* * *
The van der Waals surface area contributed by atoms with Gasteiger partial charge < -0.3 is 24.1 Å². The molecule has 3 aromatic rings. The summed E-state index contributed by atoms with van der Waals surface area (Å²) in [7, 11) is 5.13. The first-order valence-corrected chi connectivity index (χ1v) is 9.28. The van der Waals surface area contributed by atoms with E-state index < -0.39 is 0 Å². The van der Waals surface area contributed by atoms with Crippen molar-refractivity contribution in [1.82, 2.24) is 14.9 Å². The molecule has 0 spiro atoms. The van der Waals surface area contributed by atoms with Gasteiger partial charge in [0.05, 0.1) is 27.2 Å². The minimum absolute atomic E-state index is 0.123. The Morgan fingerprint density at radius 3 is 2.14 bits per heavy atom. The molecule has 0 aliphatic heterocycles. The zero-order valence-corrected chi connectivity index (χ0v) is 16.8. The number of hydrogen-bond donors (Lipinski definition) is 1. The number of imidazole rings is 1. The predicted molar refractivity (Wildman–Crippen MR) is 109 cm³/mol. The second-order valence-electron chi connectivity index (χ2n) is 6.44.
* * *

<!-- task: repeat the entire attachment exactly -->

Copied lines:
The van der Waals surface area contributed by atoms with Gasteiger partial charge < -0.3 is 24.1 Å². The molecule has 3 aromatic rings. The summed E-state index contributed by atoms with van der Waals surface area (Å²) in [7, 11) is 5.13. The first-order valence-corrected chi connectivity index (χ1v) is 9.28. The van der Waals surface area contributed by atoms with E-state index < -0.39 is 0 Å². The van der Waals surface area contributed by atoms with Crippen molar-refractivity contribution in [1.82, 2.24) is 14.9 Å². The molecule has 0 spiro atoms. The van der Waals surface area contributed by atoms with Gasteiger partial charge in [0.05, 0.1) is 27.2 Å². The minimum absolute atomic E-state index is 0.123. The Morgan fingerprint density at radius 3 is 2.14 bits per heavy atom. The molecule has 0 aliphatic heterocycles. The zero-order valence-corrected chi connectivity index (χ0v) is 16.8. The number of hydrogen-bond donors (Lipinski definition) is 1. The number of imidazole rings is 1. The predicted molar refractivity (Wildman–Crippen MR) is 109 cm³/mol. The second-order valence-electron chi connectivity index (χ2n) is 6.44.